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Brazilian couple plant 2 million trees over 2 decades to restore forest to its former glory

Brazilian couple plant 2 million trees over 2 decades to restore forest to its former glory

The couple has spent the past 2 decades doing what they can to save Mother Earth, setting a shining example for the rest of the world.

With the likes of Greta Thunberg and Leonardo DiCaprio working relentlessly to raise awareness about the very real climate crisis our planet faces today, the conversation about everything that's brought us to this point is at an all-time high. From the use of fossil fuels to deforestation to increasing livestock farming, environmentalists have identified a number of causes that continue to contribute to this epidemic that an alarming number of world leaders are yet to take seriously. While those in power seem content in wasting time arguing about whether global warming and climate change are actually even true, a couple in Brazil has spent the past 2 decades doing what they can to save Mother Earth.



 

Over the course of 20 years, Brazilian photographer Sebastião Salgado and his wife Lélia Deluiz Wanick Salgado have set a shining example for the rest of the world by restoring a dried up, barren forest to its former lush green glory. The couple pulled off the miraculous feat by diligently spending 20 years rehabilitating the desolate land with over 2 million trees they painstakingly planted and tended to.



 

When Salgado returned home to Minas Gerais, Brazil, with his wife in the aftermath of a traumatic assignment reporting on the Rwanda genocide in 1994, he was looking forward to finding peace in his family land; the tropical paradise of his childhood. Instead, the sight that met the couple shook them to the core. What was once covered in trees and populated by a variety of wildlife species was now devoid of almost all life. "The land was as sick as I was – everything was destroyed. Only about 0.5% of the land was covered in trees," the renowned photographer told The Guardian in a 2015 interview.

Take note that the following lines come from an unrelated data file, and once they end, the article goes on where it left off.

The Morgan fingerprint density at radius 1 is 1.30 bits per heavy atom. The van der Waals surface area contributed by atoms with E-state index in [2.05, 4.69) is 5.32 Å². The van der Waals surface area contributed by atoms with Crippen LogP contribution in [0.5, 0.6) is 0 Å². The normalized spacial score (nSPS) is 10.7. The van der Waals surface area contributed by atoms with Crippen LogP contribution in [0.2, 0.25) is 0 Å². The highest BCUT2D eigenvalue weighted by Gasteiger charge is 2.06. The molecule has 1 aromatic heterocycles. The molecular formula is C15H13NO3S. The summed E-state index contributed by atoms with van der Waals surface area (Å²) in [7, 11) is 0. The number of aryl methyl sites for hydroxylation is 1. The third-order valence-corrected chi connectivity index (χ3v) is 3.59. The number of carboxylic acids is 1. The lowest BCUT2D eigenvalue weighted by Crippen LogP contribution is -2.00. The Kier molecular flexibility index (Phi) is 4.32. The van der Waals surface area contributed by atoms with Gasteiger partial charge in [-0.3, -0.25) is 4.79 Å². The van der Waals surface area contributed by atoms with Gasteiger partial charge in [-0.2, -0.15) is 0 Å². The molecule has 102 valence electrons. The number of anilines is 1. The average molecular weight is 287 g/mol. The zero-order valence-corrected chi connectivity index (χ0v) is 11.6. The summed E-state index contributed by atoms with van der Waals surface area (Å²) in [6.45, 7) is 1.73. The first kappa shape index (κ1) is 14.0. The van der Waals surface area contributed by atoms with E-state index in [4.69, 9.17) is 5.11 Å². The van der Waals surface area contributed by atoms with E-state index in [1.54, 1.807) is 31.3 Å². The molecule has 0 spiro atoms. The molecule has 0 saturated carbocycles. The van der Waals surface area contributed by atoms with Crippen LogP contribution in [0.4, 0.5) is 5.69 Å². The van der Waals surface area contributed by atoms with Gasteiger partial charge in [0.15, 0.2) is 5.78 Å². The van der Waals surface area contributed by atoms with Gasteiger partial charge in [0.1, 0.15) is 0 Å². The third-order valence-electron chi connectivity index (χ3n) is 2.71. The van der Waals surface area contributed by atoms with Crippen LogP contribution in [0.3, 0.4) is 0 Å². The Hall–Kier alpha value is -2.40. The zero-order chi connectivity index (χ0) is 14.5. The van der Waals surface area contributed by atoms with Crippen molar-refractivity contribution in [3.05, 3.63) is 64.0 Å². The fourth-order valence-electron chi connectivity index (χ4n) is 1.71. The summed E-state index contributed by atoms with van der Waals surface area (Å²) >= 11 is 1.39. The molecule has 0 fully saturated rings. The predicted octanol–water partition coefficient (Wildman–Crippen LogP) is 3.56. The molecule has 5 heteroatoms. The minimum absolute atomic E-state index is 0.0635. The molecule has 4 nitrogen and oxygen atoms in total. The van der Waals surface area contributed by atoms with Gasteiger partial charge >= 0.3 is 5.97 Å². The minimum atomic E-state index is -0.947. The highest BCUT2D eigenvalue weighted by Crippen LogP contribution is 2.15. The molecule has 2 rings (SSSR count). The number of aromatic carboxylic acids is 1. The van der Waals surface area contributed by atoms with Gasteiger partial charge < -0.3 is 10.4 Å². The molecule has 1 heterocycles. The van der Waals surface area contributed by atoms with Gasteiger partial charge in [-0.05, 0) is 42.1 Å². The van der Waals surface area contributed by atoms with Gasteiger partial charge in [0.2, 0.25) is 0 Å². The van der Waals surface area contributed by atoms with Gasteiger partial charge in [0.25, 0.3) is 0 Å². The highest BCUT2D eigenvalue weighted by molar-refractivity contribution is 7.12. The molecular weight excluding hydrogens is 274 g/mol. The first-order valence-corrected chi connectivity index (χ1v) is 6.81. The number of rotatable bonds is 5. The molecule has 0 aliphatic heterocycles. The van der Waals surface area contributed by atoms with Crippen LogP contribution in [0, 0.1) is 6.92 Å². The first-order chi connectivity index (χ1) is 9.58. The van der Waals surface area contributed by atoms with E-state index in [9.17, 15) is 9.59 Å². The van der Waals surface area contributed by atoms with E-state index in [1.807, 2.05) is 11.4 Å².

It was Lélia who then decided to do something about the bleak state of the land rather than accept its fate. "Then my wife had a fabulous idea to replant this forest. And when we began to do that, then all the insects and birds and fish returned and, thanks to this increase of the trees I, too, was reborn – this was the most important moment," Salgado revealed. The couple then founded Instituto Terra—an environmental organization working towards restoring forests and bringing wildlife back to their natural habitat—in April 1998. The non-profit civil organization managed to grow over 4 million seedlings of Atlantic Forest species in their nursery, which kick-started the restoration projects in the area.



 

By the year 2015, Salgado and family transformed the desolate land they found upon their arrival into a lush forest land with the planting of more than 2 million trees. In addition to helping him find a solution to climate change, this project has also served as creative inspiration. "Perhaps we have a solution. There is a single being which can transform CO2 to oxygen, which is the tree. We need to replant the forest. You need forest with native trees, and you need to gather the seeds in the same region you plant them or the serpents and the termites won’t come," said Salgado.



 

He added, "And if you plant forests that don’t belong, the animals don’t come there and the forest is silent. We need to listen to the words of the people on the land. Nature is the earth and it is other beings and if we don’t have some kind of spiritual return to our planet, I fear that we will be compromised." Thanks to Salgado and Lélia, the land has once again been restored to its former glory and the grave silence that once laid heavy upon the area for nearly a decade has now been replaced with the glorious sounds of wildlife.



 

The couple now enjoys a cacophony of birdcalls and insects buzzing around in their tropical paradise with about 172 species of birds returning to the land since Salgado and Lélia took charge of the restoration. So have almost 33 species of mammals, 15 species of reptiles, 15 species of amphibians, and 293 species of plants. "We need to listen to the words of the people on the land. Nature is the earth and it is other beings and if we don’t have some kind of spiritual return to our planet, I fear that we will be compromised," said Salgado.



 

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